Rubio also introduced a bill to ensure that schools report threats to law enforcement, the Asserting Basic Common-sense Coordination in School Discipline Act, or The ABCs in School Discipline Act.
March 23: Shortly after midnight, the Senate passed the omnibus bill. Later that day, President Donald Trump signed it into law, including the STOP School Violence Act and Fix NICS. Rubio cheered the passage of these bills and personally thanked Ryan Petty and Kyle Kashuv, along with the other Parkland families, for their work supporting the bills.
3 weeks ago we returned to DC hoping to make progress on preventing gun violence. Tonight Senate passed #StopSchoolViolenceAct & #FixNicsAct Thank you to 17 #Parkland families @rpetty @KyleKashuv & many others for all you did. Now lets get the #ExtremeRiskProtectionOrders done
— Marco Rubio (@marcorubio) March 23, 2018
In short, Rubio has been one of the most vocal and visible members of Congress on the issue of gun violence and school security for the past several weeks. He has sponsored or co-sponsored multiple pieces of legislation, working with members of both parties to earn bipartisan support. Some of these bills are already law, and others are taking solid steps towards that status. He has been in regular communication with the Parkland families to hear their input and to share updates about the progress of various bills.
But the March protesters not only gave Rubio zero credit, they sought to give him a large part of the blame, literally accusing him of having “blood on his hands” and profiting from the murder of children.
They shout into the microphones and tweet their outrage to demand reform, demand that someone “do something,” but vilify the very person who has been “doing something.”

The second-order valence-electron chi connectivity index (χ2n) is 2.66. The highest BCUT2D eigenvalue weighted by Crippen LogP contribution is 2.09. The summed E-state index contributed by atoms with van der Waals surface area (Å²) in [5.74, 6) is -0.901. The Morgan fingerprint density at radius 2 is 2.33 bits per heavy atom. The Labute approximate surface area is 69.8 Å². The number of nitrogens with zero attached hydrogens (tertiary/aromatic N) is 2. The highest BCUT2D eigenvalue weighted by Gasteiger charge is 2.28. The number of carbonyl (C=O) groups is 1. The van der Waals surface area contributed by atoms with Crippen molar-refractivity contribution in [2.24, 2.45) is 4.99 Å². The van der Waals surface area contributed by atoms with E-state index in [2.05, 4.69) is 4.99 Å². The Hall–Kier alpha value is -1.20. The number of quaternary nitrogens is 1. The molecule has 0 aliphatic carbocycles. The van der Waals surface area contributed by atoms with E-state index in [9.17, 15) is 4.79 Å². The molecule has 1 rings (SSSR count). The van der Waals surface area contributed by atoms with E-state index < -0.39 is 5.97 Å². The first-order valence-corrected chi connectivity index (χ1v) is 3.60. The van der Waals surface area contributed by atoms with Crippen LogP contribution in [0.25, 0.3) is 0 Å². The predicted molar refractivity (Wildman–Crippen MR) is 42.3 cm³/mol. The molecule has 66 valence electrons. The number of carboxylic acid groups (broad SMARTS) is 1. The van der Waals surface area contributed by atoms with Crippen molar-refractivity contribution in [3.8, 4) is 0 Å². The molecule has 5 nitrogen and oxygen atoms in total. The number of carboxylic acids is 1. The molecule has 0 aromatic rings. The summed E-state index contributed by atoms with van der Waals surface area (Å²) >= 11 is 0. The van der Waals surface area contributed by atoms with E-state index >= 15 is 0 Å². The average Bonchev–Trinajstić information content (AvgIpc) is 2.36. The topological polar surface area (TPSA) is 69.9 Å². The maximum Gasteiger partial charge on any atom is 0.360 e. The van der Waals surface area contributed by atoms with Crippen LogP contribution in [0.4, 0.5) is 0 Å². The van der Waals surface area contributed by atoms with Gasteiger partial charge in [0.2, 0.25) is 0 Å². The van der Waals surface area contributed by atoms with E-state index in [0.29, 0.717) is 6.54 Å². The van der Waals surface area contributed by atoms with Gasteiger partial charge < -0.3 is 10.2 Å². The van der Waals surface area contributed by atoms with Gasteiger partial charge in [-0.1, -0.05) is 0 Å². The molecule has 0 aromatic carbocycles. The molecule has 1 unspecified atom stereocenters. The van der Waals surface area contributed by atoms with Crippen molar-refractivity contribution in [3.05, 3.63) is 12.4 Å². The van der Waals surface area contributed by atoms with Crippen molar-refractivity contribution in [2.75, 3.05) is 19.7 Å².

Florida-based Republican strategist and former Rubio adviser Rick Wilson found the March protesters’ strategy profoundly foolish. “If you think someone is going to take up your legislation when you called them a murderer, you’re deluding yourself.”
“Rubio will be a Senator for at least four more years,” he continued, referring to Rubio’s re-election in 2016, meaning his term won’t be up until 2022. “The fact is that, no matter how passionate they feel about this, they need to not pretend that people won’t remember what they said.”
“They’re taking someone who could be an asset, and instead they are making an enemy of a potential ally, closing off avenues of discussion, and alienating people who genuinely want to help their cause,” Wilson concluded.
In response to today’s March, Rubio issued the following statement:
I commend those who today are peacefully exercising their First Amendment rights to march in favor of a gun ban. While I do not agree with all of the solutions they propose, I respect their views and recognize that many Americans support certain gun bans. However, many other Americans do not support a gun ban. They too want to prevent mass shootings, but view banning guns as an infringement on the Second Amendment rights of law abiding citizens that ultimately will not prevent these tragedies.
While protests are a legitimate way of making a point, in our system of government, making a change requires finding common ground with those who hold opposing views. Common ground is how we were able to achieve the STOP School Violence Act, improvements to our background check system, propelling CDC studies on gun violence and now, a ban on bump stocks. And finding common ground is what it will take to pass our red flag law so we can take guns away from dangerous people.
Read the first sentence of the second paragraph again. Making a point versus making a change: what is more likely to actually save lives?
The protests today made the point that the March protesters have many words of blame for Rubio, who has hurt no one and has been a driving force behind multiple, practical legislative reforms, and none for the actual killer.
Follow Sarah Rumpf on Twitter: @rumpfshaker.
This post has been updated.